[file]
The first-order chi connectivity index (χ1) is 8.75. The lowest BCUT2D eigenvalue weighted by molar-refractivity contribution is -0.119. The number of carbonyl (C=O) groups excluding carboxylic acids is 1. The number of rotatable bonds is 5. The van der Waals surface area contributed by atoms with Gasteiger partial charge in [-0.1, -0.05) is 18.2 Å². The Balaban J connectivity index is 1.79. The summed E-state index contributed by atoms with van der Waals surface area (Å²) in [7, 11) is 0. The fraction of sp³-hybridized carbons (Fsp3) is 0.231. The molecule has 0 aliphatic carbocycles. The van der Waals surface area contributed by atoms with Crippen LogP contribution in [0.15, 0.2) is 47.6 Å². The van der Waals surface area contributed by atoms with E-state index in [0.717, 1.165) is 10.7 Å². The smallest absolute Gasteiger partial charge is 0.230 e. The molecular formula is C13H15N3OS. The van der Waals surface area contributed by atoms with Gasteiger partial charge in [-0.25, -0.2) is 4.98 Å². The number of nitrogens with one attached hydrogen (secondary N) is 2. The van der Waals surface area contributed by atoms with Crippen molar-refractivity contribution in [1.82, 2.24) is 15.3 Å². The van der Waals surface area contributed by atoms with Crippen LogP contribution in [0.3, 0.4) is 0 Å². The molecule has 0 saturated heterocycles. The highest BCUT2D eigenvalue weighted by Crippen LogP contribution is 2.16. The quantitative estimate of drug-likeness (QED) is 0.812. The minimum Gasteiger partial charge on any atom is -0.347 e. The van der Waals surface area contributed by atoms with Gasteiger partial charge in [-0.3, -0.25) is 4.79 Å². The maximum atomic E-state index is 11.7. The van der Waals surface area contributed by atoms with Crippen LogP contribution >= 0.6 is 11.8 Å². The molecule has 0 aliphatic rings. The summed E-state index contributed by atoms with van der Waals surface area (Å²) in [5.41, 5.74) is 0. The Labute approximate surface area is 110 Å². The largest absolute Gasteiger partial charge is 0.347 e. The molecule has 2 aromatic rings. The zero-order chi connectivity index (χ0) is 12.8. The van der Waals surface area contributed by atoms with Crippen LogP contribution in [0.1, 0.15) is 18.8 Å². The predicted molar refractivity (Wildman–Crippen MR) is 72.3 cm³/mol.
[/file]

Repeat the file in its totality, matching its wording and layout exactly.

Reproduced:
The first-order chi connectivity index (χ1) is 8.75. The lowest BCUT2D eigenvalue weighted by molar-refractivity contribution is -0.119. The number of carbonyl (C=O) groups excluding carboxylic acids is 1. The number of rotatable bonds is 5. The van der Waals surface area contributed by atoms with Gasteiger partial charge in [-0.1, -0.05) is 18.2 Å². The Balaban J connectivity index is 1.79. The summed E-state index contributed by atoms with van der Waals surface area (Å²) in [7, 11) is 0. The fraction of sp³-hybridized carbons (Fsp3) is 0.231. The molecule has 0 aliphatic carbocycles. The van der Waals surface area contributed by atoms with Crippen LogP contribution in [0.15, 0.2) is 47.6 Å². The van der Waals surface area contributed by atoms with E-state index in [0.717, 1.165) is 10.7 Å². The smallest absolute Gasteiger partial charge is 0.230 e. The molecular formula is C13H15N3OS. The van der Waals surface area contributed by atoms with Gasteiger partial charge in [-0.25, -0.2) is 4.98 Å². The number of nitrogens with one attached hydrogen (secondary N) is 2. The van der Waals surface area contributed by atoms with Crippen molar-refractivity contribution in [1.82, 2.24) is 15.3 Å². The van der Waals surface area contributed by atoms with Crippen LogP contribution in [0.3, 0.4) is 0 Å². The molecule has 0 saturated heterocycles. The highest BCUT2D eigenvalue weighted by Crippen LogP contribution is 2.16. The quantitative estimate of drug-likeness (QED) is 0.812. The minimum Gasteiger partial charge on any atom is -0.347 e. The van der Waals surface area contributed by atoms with Gasteiger partial charge in [-0.3, -0.25) is 4.79 Å². The maximum atomic E-state index is 11.7. The van der Waals surface area contributed by atoms with Crippen LogP contribution >= 0.6 is 11.8 Å². The molecule has 0 aliphatic rings. The summed E-state index contributed by atoms with van der Waals surface area (Å²) in [5.41, 5.74) is 0. The Labute approximate surface area is 110 Å². The largest absolute Gasteiger partial charge is 0.347 e. The molecule has 2 aromatic rings. The zero-order chi connectivity index (χ0) is 12.8. The van der Waals surface area contributed by atoms with Crippen LogP contribution in [0.1, 0.15) is 18.8 Å². The predicted molar refractivity (Wildman–Crippen MR) is 72.3 cm³/mol.